Wisting

Sven Nordin - star of black crime comedy Lilyhammer - stars as Detective William Wisting in this ten-part drama adaptation of Jorn Lier Horst’s series of novels.

The first series of the show is based on the first two books, The Hunting Dogs and The Caveman, and follows Wisting as he pursues a wanted American serial killer now living in a coastal town in Norway.

“Things get complicated when reporting by Wisting’s own daughter Line, an investigative journalist, lead her straight into the path of the killer,” says the Hollwood Reporter.

Cinenord’s Silje Hopland Eik says its ambition is to create a “Norwegian drama juggernaut that will last for many seasons”, while The Good Company Film’s producer Anni Faurbye Fernandez says the “thrilling” series has also received “overwhelming interest from foreign broadcasters and distributors”.

Killing Eve

BBC America’s breakout hit from Fleabag writer Phoebe Waller-Bridge bagged two nominations at this year’s Emmys - and it’s not hard to see why.

Based on the Villanelle novellas by Luke Jennings, this eight-part adaptation stars Sandra Oh (Grey's Anatomy) as Eve, a bored MI5 security officer whose desk job does not fulfil her fantasies of being a spy.

When Eve is tasked with tracking down the fearsome Villanelle (played by Doctor Foster’s Jodie Comer) before she can strike again, “the two women are thrown into a cat-and-mouse game that turns the traditional spy-thriller on its head”, says Den of Geek. “What else would we expect from the rather remarkable Waller-Bridge?”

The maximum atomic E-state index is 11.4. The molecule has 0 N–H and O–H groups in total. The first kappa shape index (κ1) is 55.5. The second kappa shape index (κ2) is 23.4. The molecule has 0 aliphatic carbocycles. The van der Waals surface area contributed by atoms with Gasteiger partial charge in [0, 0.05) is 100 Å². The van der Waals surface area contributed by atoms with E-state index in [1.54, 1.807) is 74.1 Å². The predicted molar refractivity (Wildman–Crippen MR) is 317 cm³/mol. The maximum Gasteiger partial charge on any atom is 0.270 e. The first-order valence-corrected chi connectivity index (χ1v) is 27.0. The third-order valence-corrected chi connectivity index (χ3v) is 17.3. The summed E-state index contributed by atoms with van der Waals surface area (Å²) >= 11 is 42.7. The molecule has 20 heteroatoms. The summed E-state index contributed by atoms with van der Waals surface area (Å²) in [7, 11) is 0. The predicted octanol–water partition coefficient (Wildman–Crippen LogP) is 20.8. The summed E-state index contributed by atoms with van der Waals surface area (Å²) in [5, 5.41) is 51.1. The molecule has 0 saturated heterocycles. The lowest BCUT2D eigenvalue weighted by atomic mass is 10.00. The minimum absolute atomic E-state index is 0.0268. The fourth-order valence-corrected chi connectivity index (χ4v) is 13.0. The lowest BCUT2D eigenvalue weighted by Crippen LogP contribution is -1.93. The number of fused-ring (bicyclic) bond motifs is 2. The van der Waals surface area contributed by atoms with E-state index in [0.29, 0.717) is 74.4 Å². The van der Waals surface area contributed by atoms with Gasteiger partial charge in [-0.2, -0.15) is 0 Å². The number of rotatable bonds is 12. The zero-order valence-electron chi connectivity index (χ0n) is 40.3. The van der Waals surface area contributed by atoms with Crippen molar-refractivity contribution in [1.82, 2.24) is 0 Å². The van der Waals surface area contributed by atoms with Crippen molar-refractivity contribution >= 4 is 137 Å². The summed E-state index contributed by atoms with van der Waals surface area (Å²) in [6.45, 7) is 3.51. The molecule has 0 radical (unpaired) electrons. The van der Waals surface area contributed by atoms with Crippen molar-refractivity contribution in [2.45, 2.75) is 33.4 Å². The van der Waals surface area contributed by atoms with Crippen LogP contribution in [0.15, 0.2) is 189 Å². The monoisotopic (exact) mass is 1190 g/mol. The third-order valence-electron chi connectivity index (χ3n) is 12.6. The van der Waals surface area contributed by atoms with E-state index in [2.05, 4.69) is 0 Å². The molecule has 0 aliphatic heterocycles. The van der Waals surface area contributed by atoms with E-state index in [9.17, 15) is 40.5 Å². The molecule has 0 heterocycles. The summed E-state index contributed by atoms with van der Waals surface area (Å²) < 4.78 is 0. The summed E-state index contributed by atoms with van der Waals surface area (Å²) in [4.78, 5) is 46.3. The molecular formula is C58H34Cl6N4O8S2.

“Stylish, irreverent, and hard to categorise”, it is “already one of the most critically acclaimed new shows of the year”, says The Atlantic.

The Cry

Jenna Coleman took a break from filming Victoria to star in a new BBC One thriller about a young mother whose baby is kidnapped while visiting Australia. The four-part series is an adaptation of Helen FitzGerald’s 2013 novel of the same name and is directed by Glendyn Ivin.

Australian actors Ewen Leslie and Asher Keddie star alongside Coleman, who described the experience of reading the script as “like walking a tightrope, racing page to page, unsettling, unknowable, uncomfortable and thrilling”.

The ABC Murders

John Malkovich will star as Hercule Poirot in a new Agatha Christie adaptation due out at the end of December. The 1936 title has been adapted by Ordeal by Innocence writer Sarah Phelps and also stars Harry Potter’s Rupert Grint.